Chief Medical Officer recommends banning smoking in public places: ASH calls on government to act now.
ASH news release: For immediate release: Thursday 3rd July 2003
|At the launch of his annual report this morning the Chief Medical Officer called on the government to ban smoking in public places.  ASH believes this signifies a major step forward in the campaign to protect people from secondhand smoke.
Deborah Arnott, Director of the anti-tobacco campaigning group ASH, said:
“The government must listen to the Chief Medical Officer and move to ban smoking in public places now. The failure of the Public Places Charter to restrict smoking in pubs and restaurants shows clearly that voluntary controls on smoking simply do not work. Yet more than 80 per cent of UK citizens support smoke-free provision in public places and the proportion has been growing steadily in recent years.  Smokefree laws are needed to protect both the general public and employees. Ventilation and partial smoking bans are not effective in protecting people from the toxic and carcinogenic effects of tobacco smoke .
Whilst more enlightened employers have taken steps to limit workers’ exposure to tobacco smoke, there are still some 3 million people in the UK who are forced to breathe in other people’s smoke day after day. Without a clear steer from government, many employers will assume that tackling tobacco smoke pollution is not a priority and will continue to put their staff at risk of serious illnesses such as heart disease, lung cancer and respiratory disorders.”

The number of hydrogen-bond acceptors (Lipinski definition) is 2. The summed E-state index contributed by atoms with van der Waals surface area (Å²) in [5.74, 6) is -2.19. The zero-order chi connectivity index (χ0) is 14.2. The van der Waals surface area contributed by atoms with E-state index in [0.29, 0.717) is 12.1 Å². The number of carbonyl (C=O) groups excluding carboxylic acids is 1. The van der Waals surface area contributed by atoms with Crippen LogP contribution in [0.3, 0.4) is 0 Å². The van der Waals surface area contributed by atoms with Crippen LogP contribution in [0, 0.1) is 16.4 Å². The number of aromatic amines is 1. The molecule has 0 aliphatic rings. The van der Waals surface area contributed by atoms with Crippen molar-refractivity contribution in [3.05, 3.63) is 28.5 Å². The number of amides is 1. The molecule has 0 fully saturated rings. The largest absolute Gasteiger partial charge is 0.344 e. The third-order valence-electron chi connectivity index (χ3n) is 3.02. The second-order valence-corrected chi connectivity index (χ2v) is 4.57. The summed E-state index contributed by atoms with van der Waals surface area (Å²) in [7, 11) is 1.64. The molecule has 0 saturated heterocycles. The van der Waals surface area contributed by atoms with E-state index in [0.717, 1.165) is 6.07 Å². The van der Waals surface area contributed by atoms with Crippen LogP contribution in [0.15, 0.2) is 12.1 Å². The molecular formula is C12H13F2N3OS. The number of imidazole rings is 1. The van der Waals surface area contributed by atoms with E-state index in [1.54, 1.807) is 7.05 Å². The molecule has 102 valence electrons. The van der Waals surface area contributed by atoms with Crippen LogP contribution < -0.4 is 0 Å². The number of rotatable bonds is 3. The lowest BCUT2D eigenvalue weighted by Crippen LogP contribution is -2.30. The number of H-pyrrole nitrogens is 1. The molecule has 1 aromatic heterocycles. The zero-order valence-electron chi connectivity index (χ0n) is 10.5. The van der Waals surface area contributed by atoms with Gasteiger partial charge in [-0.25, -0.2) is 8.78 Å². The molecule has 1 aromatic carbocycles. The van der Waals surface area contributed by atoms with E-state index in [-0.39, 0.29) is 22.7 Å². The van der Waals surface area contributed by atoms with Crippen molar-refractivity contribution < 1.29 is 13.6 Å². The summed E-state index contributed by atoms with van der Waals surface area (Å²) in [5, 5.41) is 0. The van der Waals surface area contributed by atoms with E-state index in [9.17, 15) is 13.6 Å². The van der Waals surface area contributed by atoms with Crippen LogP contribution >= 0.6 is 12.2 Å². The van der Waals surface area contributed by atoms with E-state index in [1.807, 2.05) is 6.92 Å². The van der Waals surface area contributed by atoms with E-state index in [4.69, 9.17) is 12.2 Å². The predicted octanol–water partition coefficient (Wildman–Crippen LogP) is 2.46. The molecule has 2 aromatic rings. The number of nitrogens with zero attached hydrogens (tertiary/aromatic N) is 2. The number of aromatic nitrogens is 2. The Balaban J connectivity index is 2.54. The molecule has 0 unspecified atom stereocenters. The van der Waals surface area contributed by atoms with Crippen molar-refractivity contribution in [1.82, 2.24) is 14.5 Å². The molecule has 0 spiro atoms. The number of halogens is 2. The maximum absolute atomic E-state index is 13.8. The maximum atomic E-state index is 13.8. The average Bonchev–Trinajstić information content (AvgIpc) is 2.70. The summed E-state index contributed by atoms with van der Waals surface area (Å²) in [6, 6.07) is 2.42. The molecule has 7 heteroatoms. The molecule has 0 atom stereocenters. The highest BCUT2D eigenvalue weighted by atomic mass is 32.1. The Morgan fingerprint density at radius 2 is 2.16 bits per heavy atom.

The CMO’s comments follow the government’s signing of the Framework Convention on Tobacco Control – the first global treaty to combat tobacco – which requires countries to implement a range of anti-tobacco measures including measures to “protect everyone from exposure to tobacco smoke”.  ASH will be reminding the government that it must now honour the treaty by implementing measures to limit secondhand smoke exposure.
“We are delighted that the UK government was among the first countries to sign the global treaty on tobacco control. The government must now grasp the nettle and bring forward legislation to protect workers and the general public from secondhand smoke. It is encouraging that countries as diverse as Ireland, Netherlands South Korea and Uganda have already pledged to protect people by law from tobacco smoke exposure. Britain must now follow suit if it is to avoid being relegated to the 2nd division of tobacco control nations.”
|Notes and links:
 Smoking related behaviour and attitudes, 2002. Office for National Statistics, 3 July 2003
 For details of the FCTC see: http://tobacco.who.int/page.cfm?sid=96
ASH Clear the Air Factsheet no2 – Ventilation (pdf).
|Contact: Deborah Arnott 020 7739 5902 (w) 079 7693 5987 (m) ISDN available
or Amanda Sandford 020 7739 5902